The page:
Anyone who has been through a traumatic event may develop emotional and/or physical reactions and changes in behaviour. These fall into 3 main groups:
- Re-experiencing the traumatic event
- Intrusive thoughts and images
- Intense distress and physical reactions to things that remind you of the event
- Flashbacks – feeling as though the traumatic event is happening again (you can read more about these below)
- Increased arousal:
- Difficulty sleeping
- Irritability or angry outbursts
- Difficulty concentrating
- Extreme alertness
- Being easily startled or panicked
- Avoidance and emotional numbing:
- Keeping busy to avoid reminders of the trauma
- Repression – being unable to recall aspects of the trauma
- Inability to express affection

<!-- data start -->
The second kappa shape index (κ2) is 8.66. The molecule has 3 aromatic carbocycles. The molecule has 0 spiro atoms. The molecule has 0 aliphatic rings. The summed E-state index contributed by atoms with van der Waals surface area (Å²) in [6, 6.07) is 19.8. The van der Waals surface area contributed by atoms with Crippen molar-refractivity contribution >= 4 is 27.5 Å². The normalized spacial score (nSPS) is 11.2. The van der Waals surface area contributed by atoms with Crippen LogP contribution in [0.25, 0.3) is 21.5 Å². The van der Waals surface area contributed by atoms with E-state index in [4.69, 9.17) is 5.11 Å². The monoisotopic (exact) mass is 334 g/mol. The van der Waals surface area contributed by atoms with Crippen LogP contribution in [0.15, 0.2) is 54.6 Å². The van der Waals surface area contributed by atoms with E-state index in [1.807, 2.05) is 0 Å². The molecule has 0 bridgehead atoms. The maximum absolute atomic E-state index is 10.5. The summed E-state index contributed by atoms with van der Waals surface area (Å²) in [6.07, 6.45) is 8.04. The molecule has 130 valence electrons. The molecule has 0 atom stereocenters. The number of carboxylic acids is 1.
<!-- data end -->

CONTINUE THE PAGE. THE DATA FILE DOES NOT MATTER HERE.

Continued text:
- Feeling detached or cut off and emotionally numb
- Stop planning for the future
- Loss of interest
Immediately after a traumatic event, these reactions are regarded as normal. Many people overcome them within a few months. If they persist, or get worse, they may be termed post-traumatic stress disorder (PTSD).
Most people find that they are affected by these unfamiliar, unusual experiences and feelings immediately after the injury, and this is an expected reaction to a traumatic experience. However, the lengthy treatment of burn injuries can mean that it may take a long time for people to start to feel better. For others, for a variety of reasons, recovery may be slower and may not occur without specialist help.
You should seek help if feelings like those described above:
- continue beyond the first 3 or 4 months after your child’s injury
- are intolerable
- are affecting your quality of life.
You should also seek help if:
- you have nowhere to turn for support
- you are starting to depend on alcohol or drugs to help you cope
- you feel suicidal.
Click here to find out where you can access support.